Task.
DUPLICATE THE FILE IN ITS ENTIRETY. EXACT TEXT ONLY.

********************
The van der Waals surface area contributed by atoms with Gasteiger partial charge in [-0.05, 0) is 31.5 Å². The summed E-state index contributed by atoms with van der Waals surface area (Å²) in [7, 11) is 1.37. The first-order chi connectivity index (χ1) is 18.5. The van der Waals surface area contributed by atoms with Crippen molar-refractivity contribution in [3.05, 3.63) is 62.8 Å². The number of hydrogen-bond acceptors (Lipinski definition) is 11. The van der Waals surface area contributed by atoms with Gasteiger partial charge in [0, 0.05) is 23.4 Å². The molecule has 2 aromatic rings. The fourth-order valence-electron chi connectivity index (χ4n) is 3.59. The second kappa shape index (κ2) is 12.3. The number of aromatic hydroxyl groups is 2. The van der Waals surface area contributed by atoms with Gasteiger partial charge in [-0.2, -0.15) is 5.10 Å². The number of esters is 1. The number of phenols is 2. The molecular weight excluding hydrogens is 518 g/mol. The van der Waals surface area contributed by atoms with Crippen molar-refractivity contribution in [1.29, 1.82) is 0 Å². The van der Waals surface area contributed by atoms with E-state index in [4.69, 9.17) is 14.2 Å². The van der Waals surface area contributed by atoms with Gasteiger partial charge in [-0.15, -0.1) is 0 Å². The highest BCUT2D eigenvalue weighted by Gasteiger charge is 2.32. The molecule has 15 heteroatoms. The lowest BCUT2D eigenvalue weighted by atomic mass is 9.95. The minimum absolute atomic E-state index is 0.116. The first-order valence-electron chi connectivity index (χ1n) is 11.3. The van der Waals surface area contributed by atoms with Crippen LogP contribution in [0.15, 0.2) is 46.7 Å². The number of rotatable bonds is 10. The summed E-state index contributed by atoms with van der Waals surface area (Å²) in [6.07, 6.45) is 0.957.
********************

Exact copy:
The van der Waals surface area contributed by atoms with Gasteiger partial charge in [-0.05, 0) is 31.5 Å². The summed E-state index contributed by atoms with van der Waals surface area (Å²) in [7, 11) is 1.37. The first-order chi connectivity index (χ1) is 18.5. The van der Waals surface area contributed by atoms with Crippen molar-refractivity contribution in [3.05, 3.63) is 62.8 Å². The number of hydrogen-bond acceptors (Lipinski definition) is 11. The van der Waals surface area contributed by atoms with Gasteiger partial charge in [0, 0.05) is 23.4 Å². The molecule has 2 aromatic rings. The fourth-order valence-electron chi connectivity index (χ4n) is 3.59. The second kappa shape index (κ2) is 12.3. The number of aromatic hydroxyl groups is 2. The van der Waals surface area contributed by atoms with Gasteiger partial charge in [-0.2, -0.15) is 5.10 Å². The number of esters is 1. The number of phenols is 2. The molecular weight excluding hydrogens is 518 g/mol. The van der Waals surface area contributed by atoms with Crippen molar-refractivity contribution in [1.29, 1.82) is 0 Å². The van der Waals surface area contributed by atoms with E-state index in [4.69, 9.17) is 14.2 Å². The van der Waals surface area contributed by atoms with Gasteiger partial charge in [-0.15, -0.1) is 0 Å². The highest BCUT2D eigenvalue weighted by Gasteiger charge is 2.32. The molecule has 15 heteroatoms. The lowest BCUT2D eigenvalue weighted by atomic mass is 9.95. The minimum absolute atomic E-state index is 0.116. The first-order valence-electron chi connectivity index (χ1n) is 11.3. The van der Waals surface area contributed by atoms with Crippen LogP contribution in [0.15, 0.2) is 46.7 Å². The number of rotatable bonds is 10. The summed E-state index contributed by atoms with van der Waals surface area (Å²) in [6.07, 6.45) is 0.957.